Workshop on Livestock disease policies
Building bridges between science and economics
3-4 June 2013
Full Proceedings / Highlights
Contagious livestock diseases can cause major harm to human and animal health, to firms, and to consumers and taxpayers. Governments are increasingly acting to prevent and control livestock diseases, while international organisations develop codes, guidelines and programs to enhance international co-operation and efficient management of diseases. The economic costs, such as compensation for culling of animals, can be high and difficult to predict. The evolution of a disease or outbreak can also be uncertain. Economists, epidemiologists and policy makers need to communicate clearly with each other to ensure better policies for managing livestock diseases. Conference participants examined how economics and animal sciences can contribute towards managing livestock disease risks in an efficient and comprehensive manner.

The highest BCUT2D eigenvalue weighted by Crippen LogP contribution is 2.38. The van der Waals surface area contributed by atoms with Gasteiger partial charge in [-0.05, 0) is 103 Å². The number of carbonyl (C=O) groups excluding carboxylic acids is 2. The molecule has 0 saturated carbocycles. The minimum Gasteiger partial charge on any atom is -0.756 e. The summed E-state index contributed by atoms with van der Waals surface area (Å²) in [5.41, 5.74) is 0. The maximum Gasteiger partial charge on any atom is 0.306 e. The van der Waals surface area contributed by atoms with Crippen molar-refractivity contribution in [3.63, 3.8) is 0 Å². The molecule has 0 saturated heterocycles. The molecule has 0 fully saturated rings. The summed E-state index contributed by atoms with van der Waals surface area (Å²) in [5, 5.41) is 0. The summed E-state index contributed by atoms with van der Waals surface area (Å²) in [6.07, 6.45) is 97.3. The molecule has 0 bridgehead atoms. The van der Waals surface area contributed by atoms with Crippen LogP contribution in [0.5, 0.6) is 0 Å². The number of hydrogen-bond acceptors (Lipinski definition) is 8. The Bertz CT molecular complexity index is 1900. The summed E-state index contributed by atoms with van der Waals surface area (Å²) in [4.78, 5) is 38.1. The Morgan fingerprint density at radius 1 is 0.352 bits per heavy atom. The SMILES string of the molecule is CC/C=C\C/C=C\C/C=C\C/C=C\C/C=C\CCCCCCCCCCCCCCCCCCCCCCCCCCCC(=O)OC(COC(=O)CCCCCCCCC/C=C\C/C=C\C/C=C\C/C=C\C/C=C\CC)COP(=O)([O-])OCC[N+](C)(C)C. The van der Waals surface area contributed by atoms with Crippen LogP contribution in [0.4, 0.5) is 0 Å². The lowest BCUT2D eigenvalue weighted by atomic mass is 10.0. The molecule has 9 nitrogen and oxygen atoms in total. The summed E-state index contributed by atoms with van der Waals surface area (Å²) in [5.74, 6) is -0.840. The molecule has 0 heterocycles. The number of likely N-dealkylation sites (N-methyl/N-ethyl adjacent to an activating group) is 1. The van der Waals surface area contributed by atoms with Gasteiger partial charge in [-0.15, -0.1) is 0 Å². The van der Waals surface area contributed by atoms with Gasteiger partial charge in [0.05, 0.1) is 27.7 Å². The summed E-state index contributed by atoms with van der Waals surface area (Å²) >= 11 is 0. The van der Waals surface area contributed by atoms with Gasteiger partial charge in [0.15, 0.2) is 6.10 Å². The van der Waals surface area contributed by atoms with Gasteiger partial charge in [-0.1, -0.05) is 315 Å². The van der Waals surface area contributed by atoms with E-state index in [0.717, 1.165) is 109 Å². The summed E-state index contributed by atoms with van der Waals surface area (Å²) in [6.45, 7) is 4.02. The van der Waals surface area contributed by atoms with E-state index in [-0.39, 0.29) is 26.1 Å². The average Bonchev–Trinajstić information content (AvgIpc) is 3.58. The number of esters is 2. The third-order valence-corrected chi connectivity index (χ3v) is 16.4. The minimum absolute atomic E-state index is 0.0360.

Agenda / Issues for discussion
1. Livestock disease management as a complex multidisplinary problem
Livestock diseases: Prevention, control and compensation schemes
This report is an overview of the management of risk due to livestock diseases, a potentially catastrophic type of risk that can have strong external effects given its links to the food chain and to human health.
» Read the complete publication online
See also OECD work on risk management in agriculture
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